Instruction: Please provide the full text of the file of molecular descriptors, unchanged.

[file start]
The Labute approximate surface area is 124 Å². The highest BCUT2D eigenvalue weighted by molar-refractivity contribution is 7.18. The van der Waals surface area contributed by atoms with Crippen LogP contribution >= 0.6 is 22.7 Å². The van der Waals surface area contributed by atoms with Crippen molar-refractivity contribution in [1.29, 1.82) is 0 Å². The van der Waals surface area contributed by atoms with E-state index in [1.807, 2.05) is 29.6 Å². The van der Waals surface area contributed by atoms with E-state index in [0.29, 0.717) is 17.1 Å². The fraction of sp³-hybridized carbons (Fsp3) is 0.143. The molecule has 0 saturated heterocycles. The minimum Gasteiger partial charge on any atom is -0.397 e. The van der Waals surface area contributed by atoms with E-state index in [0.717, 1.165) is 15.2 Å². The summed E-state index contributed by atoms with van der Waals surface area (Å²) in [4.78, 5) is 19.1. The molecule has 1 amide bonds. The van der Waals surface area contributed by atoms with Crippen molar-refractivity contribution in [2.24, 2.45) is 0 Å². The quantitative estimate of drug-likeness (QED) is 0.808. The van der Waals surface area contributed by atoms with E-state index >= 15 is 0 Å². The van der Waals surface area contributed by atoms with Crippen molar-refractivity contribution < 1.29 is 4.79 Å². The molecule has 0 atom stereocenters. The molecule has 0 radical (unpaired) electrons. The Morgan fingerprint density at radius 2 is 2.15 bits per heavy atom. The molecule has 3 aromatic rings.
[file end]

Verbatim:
The Labute approximate surface area is 124 Å². The highest BCUT2D eigenvalue weighted by molar-refractivity contribution is 7.18. The van der Waals surface area contributed by atoms with Crippen LogP contribution >= 0.6 is 22.7 Å². The van der Waals surface area contributed by atoms with Crippen molar-refractivity contribution in [1.29, 1.82) is 0 Å². The van der Waals surface area contributed by atoms with E-state index in [1.807, 2.05) is 29.6 Å². The van der Waals surface area contributed by atoms with E-state index in [0.29, 0.717) is 17.1 Å². The fraction of sp³-hybridized carbons (Fsp3) is 0.143. The molecule has 0 saturated heterocycles. The minimum Gasteiger partial charge on any atom is -0.397 e. The van der Waals surface area contributed by atoms with E-state index in [0.717, 1.165) is 15.2 Å². The summed E-state index contributed by atoms with van der Waals surface area (Å²) in [4.78, 5) is 19.1. The molecule has 1 amide bonds. The van der Waals surface area contributed by atoms with Crippen molar-refractivity contribution in [2.24, 2.45) is 0 Å². The quantitative estimate of drug-likeness (QED) is 0.808. The van der Waals surface area contributed by atoms with E-state index >= 15 is 0 Å². The van der Waals surface area contributed by atoms with Crippen molar-refractivity contribution < 1.29 is 4.79 Å². The molecule has 0 atom stereocenters. The molecule has 0 radical (unpaired) electrons. The Morgan fingerprint density at radius 2 is 2.15 bits per heavy atom. The molecule has 3 aromatic rings.